It is likely that he was born before the end of the 14th c. Nothing is known of his early years, but it is said that he was the posthumous son of Nicolas ap Phylip ap Syr Elidir Ddu (one of the knights of the Sepulchre) by his wife Jennet, daughter of Gruffydd ap Llewelyn Foethus. The first authentic record of him is as the holder of the office of king's approver for the lordship and new town of Dynevor in 1425. He was sheriff of Carmarthenshire in 1436. With Edmund Beaufort, parts of the lands of Phillip Clement were demised to him in 1437. He was a power to be feared in West Wales in 1438, according to the evidence of Margaret Malefant in a petition to Parliament. He was farmer of the lordship of Dynevor in 1439, and his son JOHN shared the office with him. In that same year we find his son THOMAS escheator for Cardiganshire. In 1442-3, he again came to the notice of the authorities in London, when he and the abbot of Whitland were summoned to the metropolis and the Privy Council ordered the arrest of his son Owen. Humphrey, duke of Gloucester, was his patron, and he received, 24 July 1443, the custody of the lordship of Caron and the commote of Pennarth during the minority of Maud, heiress of William Clement. He held sessions on behalf of duke Humphrey in the counties of Carmarthen and Cardigan. When the English inhabitants of North Wales towns petitioned Parliament in 1444, against the denization of more Welshmen, he and William Bulkeley were excepted by name. He was placed on a commission to enquire into felonies committed by David ap Meredith in Aberystwyth 2 July 1445. The fall of his patron in 1447 brought him into trouble, and he was imprisoned with other members of duke Humphrey's retinue. He was soon released and managed to retain the confidence of the court, continuing to act for the Justice of South Wales and, occasionally, for the chamberlain. John Delabere, bishop of S. Davids, 1447- c. 1460, committed his bishopric to his care, and the duke of York obtained licence, 13 May 1449, to grant him and the bishop the castle, manor, and town of Narberth. He and his son Thomas were placed on a commission for the defence of the ports of south-west Wales, to muster forces, and erect beacons, 7 October 1450. About this time, when he was at the zenith of his power, the Carmarthen eisteddfod was held. The date and details are uncertain - reports vary between 1451 and 1453. Some maintain that it lasted three months at his cost at Dynevor and others state that it lasted a fortnight and that it was held at Carmarthen. It is agreed that Gruffudd ap Nicolas was judge over the poets, and that the chair was awarded to Dafydd ab Edmwnd. It is pretty certain also that the eisteddfod revised the bardic metres and regulated the bardic fraternity. In 1454-5, the castle of Carregcennen was repaired and garrisoned upon his command. On the verge of the Wars of the Roses, he was on good terms with the court of Henry VI, and after the Yorkist victory at S. Albans, 1455, he lost some of his offices. Yet, he appears to have taken offence at the coming of Edmund, earl of Richmond, to Pembroke, in 1456, if he was the 'Gruffith Suoh' (sic.) who, with the earl of Richmond, was reported, 7 June 1456, by John Bocking, in a letter to John Paston, to be at war greatly in Wales. However, he and his sons, Thomas and Owen, were granted general pardons on 26 October 1456. His name then disappears from the records. Had he been alive on 1 March 1459 it is difficult to imagine that his name would have been left out of a commission entrusted to his two sons, Thomas and Owen, with Jasper and Owen Tudor. It is, therefore, impossible to accept the reports that he was mortally wounded either at the battle of Wakefield, 1460, or at Mortimer's Cross, 1461. His praises were sung by Dafydd ab Edmwnd, Hywel ap Dafydd ap Ieuan ap Rhys, Rhys Llwyd ap Rhys ap Rhicert, Gwilym ap Ieuan Hen, and Lewis Glyn Cothi. It is probable that the englynion attributed to him and Owen Dwnn and Griffith Benrhaw had their origin in the humour of bardic festivities. It is said that he was thrice married: (1) to Mabel, daughter of Meredith ap Henry Dwnn, (2) to a daughter of Sir Thomas Perrot, and (3) to Jane, daughter of Jenkin ap Rhys ap Dafydd of Gilfach-wen. Three of his sons have been named, John who disappears early from the records, Owen heir of Bryn y Beirdd, and Lewis Glyn Cothi's companion in hiding, and Thomas, who was slain in a skirmish at Pennal, probably during lord Herbert's expedition into North Wales in 1468. He was the father of Sir Rhys ap Thomas (1449 - 1525).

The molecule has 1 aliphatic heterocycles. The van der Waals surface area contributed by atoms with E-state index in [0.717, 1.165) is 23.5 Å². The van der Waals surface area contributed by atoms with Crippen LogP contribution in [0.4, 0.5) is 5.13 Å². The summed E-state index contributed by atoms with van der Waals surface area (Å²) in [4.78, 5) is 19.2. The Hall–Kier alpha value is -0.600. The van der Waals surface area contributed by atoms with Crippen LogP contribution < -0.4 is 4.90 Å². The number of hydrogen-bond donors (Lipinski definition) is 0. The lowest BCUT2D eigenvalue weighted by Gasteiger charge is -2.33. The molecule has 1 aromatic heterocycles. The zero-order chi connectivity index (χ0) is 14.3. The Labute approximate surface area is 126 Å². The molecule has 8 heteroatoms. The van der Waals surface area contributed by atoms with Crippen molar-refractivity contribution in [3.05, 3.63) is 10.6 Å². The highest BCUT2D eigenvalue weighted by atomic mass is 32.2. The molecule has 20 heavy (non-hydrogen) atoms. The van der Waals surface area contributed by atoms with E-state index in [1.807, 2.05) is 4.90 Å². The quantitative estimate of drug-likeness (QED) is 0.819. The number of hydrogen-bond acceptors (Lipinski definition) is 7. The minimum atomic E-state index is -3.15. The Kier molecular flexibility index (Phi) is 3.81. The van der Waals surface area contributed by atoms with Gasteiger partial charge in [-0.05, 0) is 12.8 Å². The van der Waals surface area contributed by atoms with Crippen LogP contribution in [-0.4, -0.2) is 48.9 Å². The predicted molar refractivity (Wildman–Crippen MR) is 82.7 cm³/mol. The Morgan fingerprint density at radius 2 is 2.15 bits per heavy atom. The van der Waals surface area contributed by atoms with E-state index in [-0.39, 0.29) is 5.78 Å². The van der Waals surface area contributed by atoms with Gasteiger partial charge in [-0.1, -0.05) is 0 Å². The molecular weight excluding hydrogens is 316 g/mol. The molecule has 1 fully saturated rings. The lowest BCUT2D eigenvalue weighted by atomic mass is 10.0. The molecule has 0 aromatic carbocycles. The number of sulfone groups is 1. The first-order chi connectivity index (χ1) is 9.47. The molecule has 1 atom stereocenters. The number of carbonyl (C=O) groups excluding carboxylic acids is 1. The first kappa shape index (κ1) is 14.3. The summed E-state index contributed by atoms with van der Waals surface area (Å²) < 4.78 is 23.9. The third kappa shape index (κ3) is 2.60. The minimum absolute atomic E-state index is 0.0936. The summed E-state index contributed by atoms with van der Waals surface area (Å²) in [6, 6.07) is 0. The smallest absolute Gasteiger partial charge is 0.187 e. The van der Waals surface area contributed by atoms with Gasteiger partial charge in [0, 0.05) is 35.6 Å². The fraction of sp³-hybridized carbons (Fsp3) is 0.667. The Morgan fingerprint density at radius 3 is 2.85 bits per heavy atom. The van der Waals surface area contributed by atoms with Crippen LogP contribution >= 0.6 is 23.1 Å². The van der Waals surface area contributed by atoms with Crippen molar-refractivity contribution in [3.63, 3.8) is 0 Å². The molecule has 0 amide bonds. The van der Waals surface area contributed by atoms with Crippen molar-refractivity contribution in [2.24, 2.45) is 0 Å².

Published date: 1959
Article Copyright: http://rightsstatements.org/page/InC/1.0/
The Dictionary of Welsh Biography is provided by The National Library of Wales and the University of Wales Centre for Advanced Welsh and Celtic Studies. It is free to use and does not receive grant support. A donation would help us maintain and improve the site so that we can continue to acknowledge Welsh men and women who have made notable contributions to life in Wales and beyond.
Find out more on our sponsorship page.